The Peak District ranks as one of the most stunning areas in the British landscape. You are going to enjoy getting mired in this eccentric nature, which is comprised of attractive towns, expansive hills, and dazzling lakes, whether you’re on the hunt for trails for walking, high-adrenaline excursions, or dog-friendly taverns to cuddle up in with your furry friend.
Where to stay in the Peak District
The Peak District boasts a multitude of alternatives for accommodation, ranging from expensive hotel rooms and vacation homes to glamping and Airbnbs. These are some of our top suggestions.
YHA Ilam Hall
What is the most desirable location for low-cost lodging? The breathtaking views of Bunster Hill as well as Thorpe Cloud have been the primary reason the site got the nod. Immerse your attention in the historical era of the majestic YHA Ilam Hall as well as its whimsical estate settlement. Private accommodation rates start at £39 per day.
Bassettwood Farm, Tissington
Located on the exterior of the estate hamlet, Bassettwood Farm serves charming bucolic hospitality. You’ll be prepared to tackle a day of hiking after enjoying an entire English breakfast produced with native ingredients. Increase by a double from £75.
Buxton Crescent Spa Hotel
A night lived in this opulent 18th-century crescent featuring stained glass, corinthian columns, and gilded ceilings is well-earned. The spa lagoons, salt grotto, saunas, and steam suites at Buxton hotels Crescent are designed to relieve sore joints. Increase by twice from £145.
T’owd Man’s Cottage
In commemoration of the region’s mining history, T’owd Man’s Cottage was constructed. A suitable getaway for a couple of travellers keen to find out the Peak District plus the adjacent High Peak path is this single-bedroom, mid-terrace sandstone residence in Bonsall.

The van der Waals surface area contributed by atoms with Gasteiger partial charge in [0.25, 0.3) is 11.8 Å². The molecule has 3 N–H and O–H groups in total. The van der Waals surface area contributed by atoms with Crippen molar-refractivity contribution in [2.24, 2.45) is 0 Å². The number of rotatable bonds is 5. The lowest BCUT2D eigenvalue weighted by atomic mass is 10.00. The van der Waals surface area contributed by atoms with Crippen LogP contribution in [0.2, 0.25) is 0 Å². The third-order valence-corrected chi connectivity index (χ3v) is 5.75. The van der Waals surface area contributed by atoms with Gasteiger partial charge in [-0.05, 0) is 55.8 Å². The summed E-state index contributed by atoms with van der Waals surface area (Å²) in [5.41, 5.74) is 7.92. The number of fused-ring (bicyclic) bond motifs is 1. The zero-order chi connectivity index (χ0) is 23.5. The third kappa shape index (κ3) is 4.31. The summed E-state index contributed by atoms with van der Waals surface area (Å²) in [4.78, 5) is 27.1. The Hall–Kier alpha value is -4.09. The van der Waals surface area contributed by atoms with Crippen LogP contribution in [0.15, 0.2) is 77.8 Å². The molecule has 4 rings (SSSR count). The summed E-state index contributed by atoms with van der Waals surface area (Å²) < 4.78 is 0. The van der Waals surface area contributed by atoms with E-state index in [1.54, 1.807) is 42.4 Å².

The Stone Estate
The gorgeous Alstonefield hamlet is adjacent to Ilam and is a fantastic point of departure for touring Lathkill Dale.The White Peak’s limestone has been employed for the construction of the ten self-catering apartments at The Stone Estate, ranging from magnificent barn renovations to quaint villas.
Guide to the Peak District’s Top Locations & Accommodations
Peak District is an extensive territory with multiple paths going into and out of it; however, the most significant stations in the region can be found at Buxton, Matlock, Glossop, Edale, and Hathersage. Several popular spots are administered via the National Trust, which additionally provides convenient access to their gardens. The vicinity is well connected by roadways, along with footpaths and bridleways.
Usually considered the Peak District capital, Buxton is definitely sufficiently sophisticated to be awarded the title, as well as boasting an excellent location on the park’s edge.
With its distinctive location within the Peak District’s National Park, Bakewell has quite a bit to hold for it in regards to availability. The fact that this spot near the River Wye is spectacular, with panoramas of wide hills in each direction, might be a gross understatement.
This serves as one of your choices if you opt to stay within the Peak District National Park’s boundaries. Eyam is a pretty little hamlet that has a fascinating past, which makes it ideal for pedestrians.
Matlock Bath, a quaint and ancient location, evolved in the seventeenth century on the opposite end of a spectacular canyon that runs alongside the Derwent River, around the point of origin of its relaxing springs. It actually became one of the very first specifically designed resort destinations in the UK.
As the southern terminus of the Pennine route, Edale is regarded mainly as a walking venue. Though it’s small in size, there are also a few wonderful pubs, cafés, and accommodations where exhausted travellers can get some sleep and eat.
Two of the largest and most famous Pennine crossings in the Peak District are the Woodhead and Snake Passes, both of which offer incredible vistas of the surrounding countryside and aren’t located far from Glossop.
Throughout the Bronze Age, individuals flocked to the Hathersage area, which is just south of Sheffield. Its mesolithic microliths, which imitate Stonehenge in smaller sizes, offer appealing insights into the daily lives of these first residents. Bamford Moor is the most popular.
Stone constructions that look like they’re leaning against each other adorn the main avenues of the charming town of Castleton.
Located on the southern boundary of the magnificent Peak District National Park, Ashbourne serves as a delightful tiny society that flourishes on its burgeoning antiquities and bric-a-brac business activities.